The most asked question I’ve received since I went on my trip is, “What was your favorite part?” It’s not a bad question – it’s just incredibly hard to answer. To help answer that question I’ve gathered some of my first and lasting impressions of the trip – and in no way have I tried to narrow those down to just one or two things. Too bad. It’s also bad to generalize, so keep in mind these are impressions from only 3 weeks.
1. I could never drive in Uganda. I know…never say never. But seriously – it’s amazing how traffic moves with hardly any stop lights or signs. Or rules? I mean, I saw one traffic light in Kampala but the boda-bodas (motorcycles) didn’t obey it, only taxi buses and cars. We encountered a lot of construction as we drove north to Lira and south to Lake Bunyonyi. Construction is a good sign – making the roads better! But the road would essentially be down to one lane, while one side waits until it’s their turn. Unless you didn’t feel like waiting – then you could drive around other cars to get closer to the front of the line, or just go for it. Whatever. Driving was the only place I encountered a sense of impatience.
2. The culture of relationships is very different than my experience in the United States. Hospitality was overwhelming at times.
Take for example when Liz and I would visit schools: The U.S. culture would be to emphasize efficiency and time management. Get in, get the surveys administered, and get out. From our point of view, that would allow us to get the data we need with a minimal interruption to the teachers’ day. What happened there was that we would spend time talking to the head teacher (i.e. principal), then we would talk to the deputy head teacher and get a tour of the school. At almost every school we went to, we were introduced to every single classroom – in every single classroom, the students lesson was interrupted so they could greet and welcome us. We would then personally hand over the survey after explaining it to the teacher. It’s about relationships. In the United States, if you were on your way to work and saw a friend/acquaintance you might wave and continue walking so you wouldn’t be late to work. In Uganda, you would stop to see how your friend is doing and inquire about their family as well.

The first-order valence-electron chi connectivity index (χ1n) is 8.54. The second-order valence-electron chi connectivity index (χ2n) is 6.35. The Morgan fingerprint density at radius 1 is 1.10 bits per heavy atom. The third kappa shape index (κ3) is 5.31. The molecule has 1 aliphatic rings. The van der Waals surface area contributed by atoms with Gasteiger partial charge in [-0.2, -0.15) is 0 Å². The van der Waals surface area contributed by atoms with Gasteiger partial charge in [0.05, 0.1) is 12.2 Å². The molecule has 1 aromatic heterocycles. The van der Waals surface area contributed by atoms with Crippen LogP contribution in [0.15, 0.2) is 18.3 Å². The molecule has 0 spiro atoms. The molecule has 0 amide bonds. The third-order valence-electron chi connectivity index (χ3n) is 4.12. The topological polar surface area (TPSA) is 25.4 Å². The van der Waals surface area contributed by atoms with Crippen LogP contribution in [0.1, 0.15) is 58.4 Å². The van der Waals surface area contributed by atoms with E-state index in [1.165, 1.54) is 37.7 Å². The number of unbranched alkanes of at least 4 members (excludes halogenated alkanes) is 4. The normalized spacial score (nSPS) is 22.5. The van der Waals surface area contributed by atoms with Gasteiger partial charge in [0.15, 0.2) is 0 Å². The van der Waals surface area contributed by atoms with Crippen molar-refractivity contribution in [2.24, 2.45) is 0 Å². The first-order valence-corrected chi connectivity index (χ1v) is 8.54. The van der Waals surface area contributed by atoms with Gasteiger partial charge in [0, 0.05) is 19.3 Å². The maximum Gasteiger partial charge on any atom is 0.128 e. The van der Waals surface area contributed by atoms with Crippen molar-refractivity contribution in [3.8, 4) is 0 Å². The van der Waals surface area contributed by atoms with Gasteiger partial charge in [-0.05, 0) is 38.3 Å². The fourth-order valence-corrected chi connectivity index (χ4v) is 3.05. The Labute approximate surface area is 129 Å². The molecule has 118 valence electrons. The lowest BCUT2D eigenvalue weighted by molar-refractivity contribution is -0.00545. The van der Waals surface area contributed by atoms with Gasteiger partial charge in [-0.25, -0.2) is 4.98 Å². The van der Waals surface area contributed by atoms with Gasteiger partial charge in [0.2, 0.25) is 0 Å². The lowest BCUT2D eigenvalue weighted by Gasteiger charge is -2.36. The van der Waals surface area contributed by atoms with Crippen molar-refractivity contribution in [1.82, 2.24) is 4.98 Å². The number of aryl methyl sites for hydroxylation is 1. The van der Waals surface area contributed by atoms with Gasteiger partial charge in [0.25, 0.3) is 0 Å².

I will admit there were several times when I was so frustrated by the amount of time it would take to literally do anything. And yet, I also think that relationships in the US can be weak as our focus is placed elsewhere (?). I am glad for the frustration I felt in Uganda because it gave me the opportunity to really evaluate how I operate in my “normal” life. I do see the need to balance my fast-paced existence in the US with emphasizing the value of relationships and people.
2a. In addition the the relationship building, something that stood out to me was the care and responsibility that people had for their families. Several people I met told stories of being the eldest child, and therefore responsible for their parents or for school fees for younger kids in their family. Our taxi driver, Emma, was helping to support 15 people in his household. After being separated much of their childhood, he worked really hard to reunite his siblings – some under his own roof if need be. I have been blessed with a very close immediate family, as has my husband. But looking more broadly, I don’t know that we see that type of responsibility much in the United States. If a sibling called me today and said they needed to live with us, I wouldn’t hesitate. If a friend? A cousin? Just a neighbor? The reaction would be more calculating and evaluated I think. What would you do?
For some of the women I met, you could almost feel the responsibility and see the weight on their shoulders. It cannot be easy to financially or otherwise be supporting an entire family or extended family (it can’t be easy anywhere!) - but not a single one of them appeared to think there was another option. Their strength was amazing and something I will never forget.
3. I have never seen such a lush green landscape in my life. The boldness of the colors is something I have never truly seen before. I wrote this in my notebook on our drive back to Kampala from Lira: Such a sea of luscious green, grounded in dusty red earth. Along the towns and countryside, you see bursts of the most hopeful and vibrant blue, brightest white smiles, markets dotted with yellow and shiny red produce stacked in pyramids. Buildings half-finished or half-destroyed, it’s often hard to tell. It’s different, and it’s beautiful.
4. International development is difficult. There are many different views on how (or even if) it should be done. When talking to Davis, the head teacher at Wakiso Christian International Academy (pictured above), he explained something to me that no text book will ever state so personally. He said, “People in the United States have everything but also so much sorrow. People in Uganda have nothing, but they do have joy, so much perpetual joy. We need to balance and work together. Uganda has much to share with you, just as the US has much to share.”
5. Ice cold Coca-Cola in a glass bottle just tastes better in Africa. Period. No questions.
Still to come in the Uganda series: Women’s Leadership Retreat, 24 hours in Rwanda, and the most anticipated “post-trip” packing post! Stay Tuned!